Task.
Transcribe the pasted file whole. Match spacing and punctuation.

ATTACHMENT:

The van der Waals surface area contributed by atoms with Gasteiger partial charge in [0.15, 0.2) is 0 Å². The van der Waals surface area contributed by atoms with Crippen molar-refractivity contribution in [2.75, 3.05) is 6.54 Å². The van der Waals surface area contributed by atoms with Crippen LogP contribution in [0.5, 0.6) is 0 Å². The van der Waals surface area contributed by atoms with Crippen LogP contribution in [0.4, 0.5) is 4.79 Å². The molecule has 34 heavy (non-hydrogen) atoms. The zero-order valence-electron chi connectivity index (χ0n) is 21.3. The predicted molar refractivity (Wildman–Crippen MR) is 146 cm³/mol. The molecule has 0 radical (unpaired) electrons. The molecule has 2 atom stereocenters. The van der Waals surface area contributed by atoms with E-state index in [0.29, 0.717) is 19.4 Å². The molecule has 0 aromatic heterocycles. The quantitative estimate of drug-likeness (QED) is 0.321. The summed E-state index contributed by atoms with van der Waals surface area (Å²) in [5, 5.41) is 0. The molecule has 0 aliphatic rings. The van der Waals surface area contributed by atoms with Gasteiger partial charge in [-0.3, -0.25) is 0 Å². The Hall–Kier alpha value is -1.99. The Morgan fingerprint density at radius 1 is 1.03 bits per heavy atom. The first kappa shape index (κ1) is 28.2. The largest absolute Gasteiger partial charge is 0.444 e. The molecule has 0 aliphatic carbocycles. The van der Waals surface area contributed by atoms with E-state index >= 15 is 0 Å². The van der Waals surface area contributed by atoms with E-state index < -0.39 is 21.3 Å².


The van der Waals surface area contributed by atoms with Gasteiger partial charge in [0.15, 0.2) is 0 Å². The van der Waals surface area contributed by atoms with Crippen molar-refractivity contribution in [2.75, 3.05) is 6.54 Å². The van der Waals surface area contributed by atoms with Crippen LogP contribution in [0.5, 0.6) is 0 Å². The van der Waals surface area contributed by atoms with Crippen LogP contribution in [0.4, 0.5) is 4.79 Å². The molecule has 34 heavy (non-hydrogen) atoms. The zero-order valence-electron chi connectivity index (χ0n) is 21.3. The predicted molar refractivity (Wildman–Crippen MR) is 146 cm³/mol. The molecule has 0 radical (unpaired) electrons. The molecule has 2 atom stereocenters. The van der Waals surface area contributed by atoms with E-state index in [0.29, 0.717) is 19.4 Å². The molecule has 0 aromatic heterocycles. The quantitative estimate of drug-likeness (QED) is 0.321. The summed E-state index contributed by atoms with van der Waals surface area (Å²) in [5, 5.41) is 0. The molecule has 0 aliphatic rings. The van der Waals surface area contributed by atoms with Gasteiger partial charge in [-0.3, -0.25) is 0 Å². The Hall–Kier alpha value is -1.99. The Morgan fingerprint density at radius 1 is 1.03 bits per heavy atom. The first kappa shape index (κ1) is 28.2. The largest absolute Gasteiger partial charge is 0.444 e. The molecule has 0 aliphatic carbocycles. The van der Waals surface area contributed by atoms with E-state index >= 15 is 0 Å². The van der Waals surface area contributed by atoms with E-state index < -0.39 is 21.3 Å².